Andrew: It’s funny because the film found its pace through a long edit process. Our first assembly was quite long. I would say a lot of the challenge is that if you’re hiking, you don’t really chat chat chat. You’re going up a hill. So there’s a bareness because of the endeavor that they’re under. We stripped it down and tried to make less is more. Everything that Cal [Matt Bomer’s character] teaches David in the first half of the film flips. David turns around and then uses it to get his father down the mountain. We got rid of everything that wasn’t essential to that.
Alex: Some of the strongest lines are the ones you take out. And that’s even more true when you have these incredible actors. Because they do so much with their eyes or a gesture, that the line becomes completely redundant.
Andrew: I think one of my favorite scenes in the whole movie was the scene where David says one word. “Click.” He says it several different times, and it [captures] what is happening inside of him, as opposed to [conveying that] with words.
MM: Talk to me about your editing process and working with your editor. How does that conversation evolve?
Andrew: It was a complicated edit because we did it in multiple places and all three of us weren’t always together. I live in San Francisco and Alex lives in New York, so we did some editing where I was on Skype, watching the cut and in real-time trying to respond as if I was in the room. There were several weeks of that. We would experiment. It largely worked, but it also caused a few issues. Sometimes it felt like I was meddling with all of the daily work those guys were doing. Michael Taylor was our editor and he’s based in New York. In the initial concept, we were going to cut the film in New York. And Michael is amazing. Once he’s in, he’s like a dog on the bone—he was 100 percent committed to us. He was a script supervisor for a long time before he was an editor and he’s edited like 40 features. He understands how a film works, but comes at it from image. He never looked at the script, he would just cut by instinct and then we’d say “Well, he needs to say this line.” He has an impressionist way of cutting, especially his first few passes, and it really frees you up from all your thinking because he’s working purely with what we captured.
JW: When you have a good editor they say they can make or break a movie or a performance. They can either make you look really good or really bad. Luckily, Michael is so talented.
Andrew: Also, Michael was on set cutting for the second half, because we broke the film [shoot] into two halves. It was great to have him there because he was able to catch things that we missed and say, “We need this shot,” or, “There’s a key shot of Josh that we missed.” Thank God for Michael because he was able to say, “We need this shot so I can cut it this way.”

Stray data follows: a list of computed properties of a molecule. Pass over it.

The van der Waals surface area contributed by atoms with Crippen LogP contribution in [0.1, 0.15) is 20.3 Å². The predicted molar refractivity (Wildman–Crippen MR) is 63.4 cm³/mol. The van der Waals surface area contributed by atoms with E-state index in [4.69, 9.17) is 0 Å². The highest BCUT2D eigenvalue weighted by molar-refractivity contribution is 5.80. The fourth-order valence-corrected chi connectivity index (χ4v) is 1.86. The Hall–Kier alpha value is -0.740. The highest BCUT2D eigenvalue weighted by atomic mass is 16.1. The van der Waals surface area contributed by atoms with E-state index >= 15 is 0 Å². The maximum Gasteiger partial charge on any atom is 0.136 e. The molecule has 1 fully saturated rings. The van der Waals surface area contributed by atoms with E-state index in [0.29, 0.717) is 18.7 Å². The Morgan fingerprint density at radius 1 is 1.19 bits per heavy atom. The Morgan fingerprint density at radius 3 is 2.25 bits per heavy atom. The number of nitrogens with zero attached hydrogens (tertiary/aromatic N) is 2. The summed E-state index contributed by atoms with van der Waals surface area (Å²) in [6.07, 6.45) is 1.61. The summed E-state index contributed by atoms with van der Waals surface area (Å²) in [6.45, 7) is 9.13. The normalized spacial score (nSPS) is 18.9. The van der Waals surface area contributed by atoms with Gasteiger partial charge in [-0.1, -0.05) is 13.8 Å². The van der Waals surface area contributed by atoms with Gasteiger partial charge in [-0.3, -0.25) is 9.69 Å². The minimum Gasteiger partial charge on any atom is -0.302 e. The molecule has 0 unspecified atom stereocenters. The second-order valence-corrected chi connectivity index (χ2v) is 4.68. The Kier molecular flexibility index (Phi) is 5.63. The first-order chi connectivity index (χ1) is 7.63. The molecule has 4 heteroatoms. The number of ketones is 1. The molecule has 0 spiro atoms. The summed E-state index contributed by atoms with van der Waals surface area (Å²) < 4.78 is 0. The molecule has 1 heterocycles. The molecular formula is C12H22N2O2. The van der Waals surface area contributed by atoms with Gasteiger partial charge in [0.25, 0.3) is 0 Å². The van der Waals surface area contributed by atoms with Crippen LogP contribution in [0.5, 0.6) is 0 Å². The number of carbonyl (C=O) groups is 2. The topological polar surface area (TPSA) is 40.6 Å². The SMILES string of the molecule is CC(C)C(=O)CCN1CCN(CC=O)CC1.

Alex: That’s the other key advice I’d give: have your editor on set.
MM: Let’s finish out with a slightly different kind of question: It’s 25 years from now, and you’ve had the careers you’ve wanted and you’re looking back on this project. What’s the thing that still sticks with you about it?
Andrew: Remember what snow used to feel like? [Laughs]
MM: I’m laughing with sadness here.
Andrew: This film taught me to trust the process and get out of the way. We’ve learned to be a little bit simpler with our film style and the complexity of storytelling. This story forced us to become more spare, and I think that suits our films really well. I would try to lean on this film in the future: “Alex, remember what happened when our films got simpler and more bare?”
Alex: We had a motto with this movie which was an “intimate epic.” That it’s two people in the woods, but it’s a giant adventure. Hopefully, in 25 years, that still resonates.
JW: It’s a story about finding bonds between different circumstances, people who have different lines of thought. I’ve said it before, but its really applicable to our society right now. I think that’s a kind of timeless message, because it seems that there’s always going to be two sides that are pitted against each other. But if you take the time to really experience something with someone, you can cross those bridges with that person.
Alex: Just to dovetail with what Josh said. These two characters are, at first, really alien to each other. But by the end, they’re as close to each other as two people can be. And I think if we could just put people from the city and people from the country together, and have a bear attack them, this country would solve all of its problems. MM
Walking Out opened in theaters October 6, 2017, courtesy of IFC Films. All photos by Stanislav Honzik, courtesy of IFC Films.